• Key Usage: Certificate sign; CRL sign

Server Certificate, for example, ServerCrt.pem and ServerCrtprivate.pem

Barracuda NextGen Firewall F-Series

PKCS12

End Instance

  • Key Usage: Digital Signature

  • Subject Alternative Name: DNS: tag with the FQDN which resolves to the IP the VPN Service listens on. For example: DNS: vpn.yourdomain.com

    X.509 certificates on the Barracuda NextGen Firewall F-Series must not have identical SubjectAlternativeNames
    settings and must not contain the management IP address of the Barracuda NextGen Firewall F-Series.

Client Certificate, if needed

Client OS or VPN Client

PKCS12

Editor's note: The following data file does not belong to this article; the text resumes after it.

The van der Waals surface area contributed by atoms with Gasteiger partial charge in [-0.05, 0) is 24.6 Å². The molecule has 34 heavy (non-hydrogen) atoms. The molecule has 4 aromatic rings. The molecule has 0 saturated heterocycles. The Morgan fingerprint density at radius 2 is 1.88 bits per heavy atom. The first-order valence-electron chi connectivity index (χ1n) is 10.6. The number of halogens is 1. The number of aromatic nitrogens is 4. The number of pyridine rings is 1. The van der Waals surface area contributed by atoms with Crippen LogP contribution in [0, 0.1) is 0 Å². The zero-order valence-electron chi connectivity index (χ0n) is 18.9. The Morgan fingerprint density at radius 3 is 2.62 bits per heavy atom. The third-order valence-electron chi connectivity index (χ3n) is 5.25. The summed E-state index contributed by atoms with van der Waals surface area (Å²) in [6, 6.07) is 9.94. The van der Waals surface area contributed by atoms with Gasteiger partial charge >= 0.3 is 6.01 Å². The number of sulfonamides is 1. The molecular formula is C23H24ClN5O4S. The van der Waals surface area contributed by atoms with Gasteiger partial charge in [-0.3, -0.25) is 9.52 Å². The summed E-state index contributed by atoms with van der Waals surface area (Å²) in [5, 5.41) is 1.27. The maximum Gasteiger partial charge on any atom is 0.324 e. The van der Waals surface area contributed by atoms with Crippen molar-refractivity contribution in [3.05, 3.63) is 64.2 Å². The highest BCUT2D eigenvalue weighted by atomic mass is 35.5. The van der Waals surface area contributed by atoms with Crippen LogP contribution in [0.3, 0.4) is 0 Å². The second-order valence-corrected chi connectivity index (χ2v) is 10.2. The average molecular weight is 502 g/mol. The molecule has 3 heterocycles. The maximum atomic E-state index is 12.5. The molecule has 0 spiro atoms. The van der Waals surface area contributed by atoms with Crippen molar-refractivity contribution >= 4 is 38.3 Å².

End Instance

  • Key Usage: Digital Signature

Install the Root Certificate
  1. Go to CONFIGURATION > Configuration Tree > Box > Virtual Servers > your virtual server > Assigned Services > VPN-Service > VPN Settings.
  2. Click Lock
  3. Click the Root Certificates tab. 
  4. Right-click the table and select Import PEM from File or Import CER from File, depending on the root certificate format. 
  5. In the Open window, select the root certificate file and click Open.
  6. In the Root Certificate window, configure the following settings under the Certificate details tab:
    • Name – A descriptive name for the root certificate. For example, RootCert.
    • Usage – The types of VPNs that will use this root certificate. For example, Barracuda Personal and IPsec Personal.
  7. Click OK.

The root certificate appears under the Root Certificates tab.

vpn_certificate_setup_02.PNG

Install the Server Certificate